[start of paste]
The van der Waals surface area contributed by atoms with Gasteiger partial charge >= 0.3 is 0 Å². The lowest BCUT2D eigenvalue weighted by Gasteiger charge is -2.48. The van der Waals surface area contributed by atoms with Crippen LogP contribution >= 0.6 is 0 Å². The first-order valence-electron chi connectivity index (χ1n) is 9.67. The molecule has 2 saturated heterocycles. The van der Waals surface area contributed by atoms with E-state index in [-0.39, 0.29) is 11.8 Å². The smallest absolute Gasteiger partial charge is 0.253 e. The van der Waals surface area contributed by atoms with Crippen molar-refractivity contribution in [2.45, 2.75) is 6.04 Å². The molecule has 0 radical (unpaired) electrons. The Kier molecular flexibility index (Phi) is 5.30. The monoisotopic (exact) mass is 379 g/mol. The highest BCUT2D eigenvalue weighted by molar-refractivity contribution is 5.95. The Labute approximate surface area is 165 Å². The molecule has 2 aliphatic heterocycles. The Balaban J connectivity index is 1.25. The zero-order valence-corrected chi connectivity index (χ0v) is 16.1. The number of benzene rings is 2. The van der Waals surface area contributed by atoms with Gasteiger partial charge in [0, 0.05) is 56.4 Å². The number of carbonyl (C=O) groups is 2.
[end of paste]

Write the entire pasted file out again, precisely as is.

The van der Waals surface area contributed by atoms with Gasteiger partial charge >= 0.3 is 0 Å². The lowest BCUT2D eigenvalue weighted by Gasteiger charge is -2.48. The van der Waals surface area contributed by atoms with Crippen LogP contribution >= 0.6 is 0 Å². The first-order valence-electron chi connectivity index (χ1n) is 9.67. The molecule has 2 saturated heterocycles. The van der Waals surface area contributed by atoms with E-state index in [-0.39, 0.29) is 11.8 Å². The smallest absolute Gasteiger partial charge is 0.253 e. The van der Waals surface area contributed by atoms with Crippen molar-refractivity contribution in [2.45, 2.75) is 6.04 Å². The molecule has 0 radical (unpaired) electrons. The Kier molecular flexibility index (Phi) is 5.30. The monoisotopic (exact) mass is 379 g/mol. The highest BCUT2D eigenvalue weighted by molar-refractivity contribution is 5.95. The Labute approximate surface area is 165 Å². The molecule has 2 aliphatic heterocycles. The Balaban J connectivity index is 1.25. The zero-order valence-corrected chi connectivity index (χ0v) is 16.1. The number of benzene rings is 2. The van der Waals surface area contributed by atoms with Gasteiger partial charge in [0, 0.05) is 56.4 Å². The number of carbonyl (C=O) groups is 2.